Hand grenades were nothing new at the start of World War I. Small hand-thrown explosive bombs date back to the 8th century, when Byzantine soldiers packed Greek fire into ceramic vessels, and to 10th century China, when gunpowder charges were loaded into fused clay containers. This weapons technology fell in and out of use over time, seeing ample use in the siege warfare of the 15th century, even giving rise to specialists at that time – Grenadiers – but falling out of favor as technology progressed and maneuver warfare again became predominant. With the rapid progress in industry and technology in the late 19th century, the hand grenade once again appeared on the battlefield. At the beginning of the 20th century, the modern hand grenade took on its current form.


Hand grenades used in World War I were hand-thrown bombs filled with explosive material (TNT, amatol, or cheddite) and typically either impact or time-detonated. The first British grenade, the Mark 1 developed in 1908, was mounted on a long, sixteen-inch throwing handle and detonated on impact, while early French F-1 (Fusante No 1) grenades, first produced in 1915, were equipped with a percussion cap system igniting a timed fuse. The contemporary German grenade, the Model 24 Stiehlhandgranate (“stick grenade”), was also equipped with a throwing handle and a timed fuse ignited via pull-string striker. Some World War I grenades, especially early in the war while warring nations were still increasing weapons production, were improvised devices of little more than explosives and fragments loaded into tin cans such as the Australian “Jam Tin Grenade” with a fuse which had to be lit before being thrown. When the British Mark 1 proved unsatisfactory, it was succeeded by the Mark 5 “Mills Bomb” beginning in 1915. The Germans also fielded improved grenades such as the Model 17 Eierhandgranate, or “Egg Grenade.”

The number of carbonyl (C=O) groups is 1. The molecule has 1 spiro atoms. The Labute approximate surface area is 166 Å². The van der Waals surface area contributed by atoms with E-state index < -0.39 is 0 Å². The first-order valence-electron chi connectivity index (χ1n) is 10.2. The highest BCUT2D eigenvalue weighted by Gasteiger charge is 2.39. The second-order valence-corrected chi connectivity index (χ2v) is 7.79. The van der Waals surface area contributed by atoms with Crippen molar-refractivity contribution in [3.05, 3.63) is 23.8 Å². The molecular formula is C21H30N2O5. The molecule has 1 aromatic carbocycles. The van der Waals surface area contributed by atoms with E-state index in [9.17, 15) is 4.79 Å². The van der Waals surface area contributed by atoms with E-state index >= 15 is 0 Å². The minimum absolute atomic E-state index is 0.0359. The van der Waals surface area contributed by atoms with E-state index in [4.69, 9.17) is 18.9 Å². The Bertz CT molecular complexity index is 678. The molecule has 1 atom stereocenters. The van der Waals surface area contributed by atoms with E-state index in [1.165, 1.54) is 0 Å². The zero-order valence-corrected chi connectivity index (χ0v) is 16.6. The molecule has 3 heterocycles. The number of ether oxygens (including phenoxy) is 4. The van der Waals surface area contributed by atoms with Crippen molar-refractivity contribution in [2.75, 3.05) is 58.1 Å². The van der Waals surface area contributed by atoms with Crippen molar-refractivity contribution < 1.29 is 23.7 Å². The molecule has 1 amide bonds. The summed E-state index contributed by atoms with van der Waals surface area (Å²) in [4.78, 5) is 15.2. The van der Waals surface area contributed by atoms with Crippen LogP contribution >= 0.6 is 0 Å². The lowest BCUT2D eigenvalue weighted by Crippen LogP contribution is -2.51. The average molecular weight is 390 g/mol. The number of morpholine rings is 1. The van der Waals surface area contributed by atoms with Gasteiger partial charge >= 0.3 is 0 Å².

Grenades varied in weight from the eleven ounce (310 g) German Egg Grenade to the nineteen ounce (550 g) French F-1, to the twenty-one ounce (595 g) German Model 24, to over twenty-four ounces (680 g) for the British Mark 5 Mills Bomb. Likewise, the maximum range varied based on the weight of the grenade and the capabilities of the thrower but was generally considered to be between thirty and forty yards (twenty-seven to 36.5 meters). The various hand grenades were classified, either as offensive, or “concussion,” hand grenades, which were designed to produce blast and concussion but relatively little fragmentation, thereby decreasing the risk to advancing soldiers; or as defensive or “fragmentation” grenades, which produced more fragmentation. Some, like the German Model 24, could be converted from an offensive grenade to a fragmentation grenade by addition of a pre-fragmented sleeve or “Splinterring.”

Most grenade designs such as the British Mills Bomb and the German Stick and Egg Grenades served into World War II. The French F-1 was so popular that it was issued to both the United States and Soviet Union and served as the basis for the US Mk I and Mk II “Pineapple” grenades and the Soviet F-1.

Operational Use

Used by every major belligerent in the First World War, grenades were initially seen as a solution to the stalemate of trench warfare and since grenade employment focused on trench clearing, early organization and employment techniques were similar for both sides. British forces employed a “bombing reserve” composed of nine soldiers. Led by a non-commissioned officer, these specialists included two grenade throwers, two grenade carriers, two bayonet men, and two soldiers in reserve. Another type of Allied “bombing squad,” also composed of nine soldiers, was led by one team of four: a point man, a grenadier, a grenade carrier, and the team leader, followed by the squad leader and another four-man team. French escouades de grenadiers (grenade thrower sections), which were mirrored by American forces upon their arrival in 1917, included two grenadiers, two assistant grenadiers, two grenade carriers and one reserve soldier, all led by a corporal. The Germans initially manned their Handgranatentruppen (hand grenade teams) with six to eight volunteers who were selected based on their courage and strength to conduct the mission. This was formalized by 1916 into a nine-man Handgranatengruppe (hand grenade squad), similar to Allied formations. Operating in close proximity to the enemy, i.e. within the hand grenade throwing range of twenty to forty-five yards (eighteen to forty-one meters), the hand grenade formations were armed with pistols and knives for close quarters fighting, in addition to standard rifles and bayonets.


Exact figures of casualties caused by hand grenades are impossible to obtain although British records estimate that around 2 to 2.5 percent of all casualties were caused by hand grenades in World War I. Still, the capabilities afforded by hand-thrown explosives were both viable and effective and gave rise to a variety of specialized grenades including concealing and colored (signaling) smoke, tear gas, and even longer range rifle-launched grenades, all of which remain in use today.

Nathan K. Watanabe, United States Air Force Academy

Section Editor: Mark E. Grotelueschen